Maenner-Jones Stacy

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Maenner-Jones
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Stacy
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  • Article
    Autonomous seawater pCO2 and pH time series from 40 surface buoys and the emergence of anthropogenic trends
    (Copernicus Publications, 2019-03-26) Sutton, Adrienne J. ; Feely, Richard A. ; Maenner-Jones, Stacy ; Musielwicz, Sylvia ; Osborne, John ; Dietrich, Colin ; Monacci, Natalie ; Cross, Jessica N. ; Bott, Randy ; Kozyr, Alex ; Andersson, Andreas J. ; Bates, Nicholas R. ; Cai, Wei-Jun ; Cronin, Meghan F. ; De Carlo, Eric H. ; Hales, Burke ; Howden, Stephan D. ; Lee, Charity M. ; Manzello, Derek P. ; McPhaden, Michael J. ; Meléndez, Melissa ; Mickett, John B. ; Newton, Jan A. ; Noakes, Scott ; Noh, Jae Hoon ; Olafsdottir, Solveig R. ; Salisbury, Joseph E. ; Send, Uwe ; Trull, Thomas W. ; Vandemark, Douglas ; Weller, Robert A.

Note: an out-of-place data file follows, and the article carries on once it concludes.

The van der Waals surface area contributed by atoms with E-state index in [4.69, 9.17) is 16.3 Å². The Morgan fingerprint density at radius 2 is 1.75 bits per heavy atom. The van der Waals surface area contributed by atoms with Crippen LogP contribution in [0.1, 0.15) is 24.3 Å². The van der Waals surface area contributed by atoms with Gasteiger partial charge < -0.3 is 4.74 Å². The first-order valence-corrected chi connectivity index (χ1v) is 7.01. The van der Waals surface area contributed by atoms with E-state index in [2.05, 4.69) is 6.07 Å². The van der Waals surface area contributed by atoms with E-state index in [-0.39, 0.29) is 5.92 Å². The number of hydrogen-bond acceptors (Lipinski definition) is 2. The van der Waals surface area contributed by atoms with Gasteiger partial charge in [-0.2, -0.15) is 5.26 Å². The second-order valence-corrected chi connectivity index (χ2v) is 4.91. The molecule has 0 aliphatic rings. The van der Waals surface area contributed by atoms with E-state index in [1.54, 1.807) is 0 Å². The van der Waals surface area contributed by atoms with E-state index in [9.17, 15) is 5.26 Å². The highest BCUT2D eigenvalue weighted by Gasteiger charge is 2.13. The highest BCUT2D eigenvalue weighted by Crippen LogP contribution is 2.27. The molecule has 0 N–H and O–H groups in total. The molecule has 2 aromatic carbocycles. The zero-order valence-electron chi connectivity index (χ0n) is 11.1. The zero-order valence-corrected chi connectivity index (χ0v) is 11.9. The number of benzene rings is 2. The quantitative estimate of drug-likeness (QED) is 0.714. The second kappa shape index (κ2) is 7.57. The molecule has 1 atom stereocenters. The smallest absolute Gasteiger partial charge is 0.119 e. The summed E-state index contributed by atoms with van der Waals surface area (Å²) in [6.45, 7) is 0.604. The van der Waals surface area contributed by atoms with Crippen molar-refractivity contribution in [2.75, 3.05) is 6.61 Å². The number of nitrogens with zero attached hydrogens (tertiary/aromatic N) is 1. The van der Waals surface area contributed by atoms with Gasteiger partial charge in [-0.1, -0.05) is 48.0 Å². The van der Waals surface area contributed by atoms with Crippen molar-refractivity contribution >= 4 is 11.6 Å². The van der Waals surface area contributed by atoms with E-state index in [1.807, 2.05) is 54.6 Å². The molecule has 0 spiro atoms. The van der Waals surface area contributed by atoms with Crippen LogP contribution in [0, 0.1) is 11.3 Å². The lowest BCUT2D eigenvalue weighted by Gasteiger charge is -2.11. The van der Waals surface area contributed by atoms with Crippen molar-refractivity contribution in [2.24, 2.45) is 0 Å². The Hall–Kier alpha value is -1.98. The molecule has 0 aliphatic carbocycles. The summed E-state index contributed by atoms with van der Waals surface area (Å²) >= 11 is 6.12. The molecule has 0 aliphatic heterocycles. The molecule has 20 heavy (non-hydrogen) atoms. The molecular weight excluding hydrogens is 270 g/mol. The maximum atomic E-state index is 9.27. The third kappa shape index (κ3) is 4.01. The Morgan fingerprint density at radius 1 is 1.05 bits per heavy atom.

Ship-based time series, some now approaching over 3 decades long, are critical climate records that have dramatically improved our ability to characterize natural and anthropogenic drivers of ocean carbon dioxide (CO2) uptake and biogeochemical processes. Advancements in autonomous marine carbon sensors and technologies over the last 2 decades have led to the expansion of observations at fixed time series sites, thereby improving the capability of characterizing sub-seasonal variability in the ocean. Here, we present a data product of 40 individual autonomous moored surface ocean pCO2 (partial pressure of CO2) time series established between 2004 and 2013, 17 also include autonomous pH measurements. These time series characterize a wide range of surface ocean carbonate conditions in different oceanic (17 sites), coastal (13 sites), and coral reef (10 sites) regimes. A time of trend emergence (ToE) methodology applied to the time series that exhibit well-constrained daily to interannual variability and an estimate of decadal variability indicates that the length of sustained observations necessary to detect statistically significant anthropogenic trends varies by marine environment. The ToE estimates for seawater pCO2 and pH range from 8 to 15 years at the open ocean sites, 16 to 41 years at the coastal sites, and 9 to 22 years at the coral reef sites. Only two open ocean pCO2 time series, Woods Hole Oceanographic Institution Hawaii Ocean Time-series Station (WHOTS) in the subtropical North Pacific and Stratus in the South Pacific gyre, have been deployed longer than the estimated trend detection time and, for these, deseasoned monthly means show estimated anthropogenic trends of 1.9±0.3 and 1.6±0.3 µatm yr−1, respectively. In the future, it is possible that updates to this product will allow for the estimation of anthropogenic trends at more sites; however, the product currently provides a valuable tool in an accessible format for evaluating climatology and natural variability of surface ocean carbonate chemistry in a variety of regions. Data are available at https://doi.org/10.7289/V5DB8043 and https://www.nodc.noaa.gov/ocads/oceans/Moorings/ndp097.html (Sutton et al., 2018).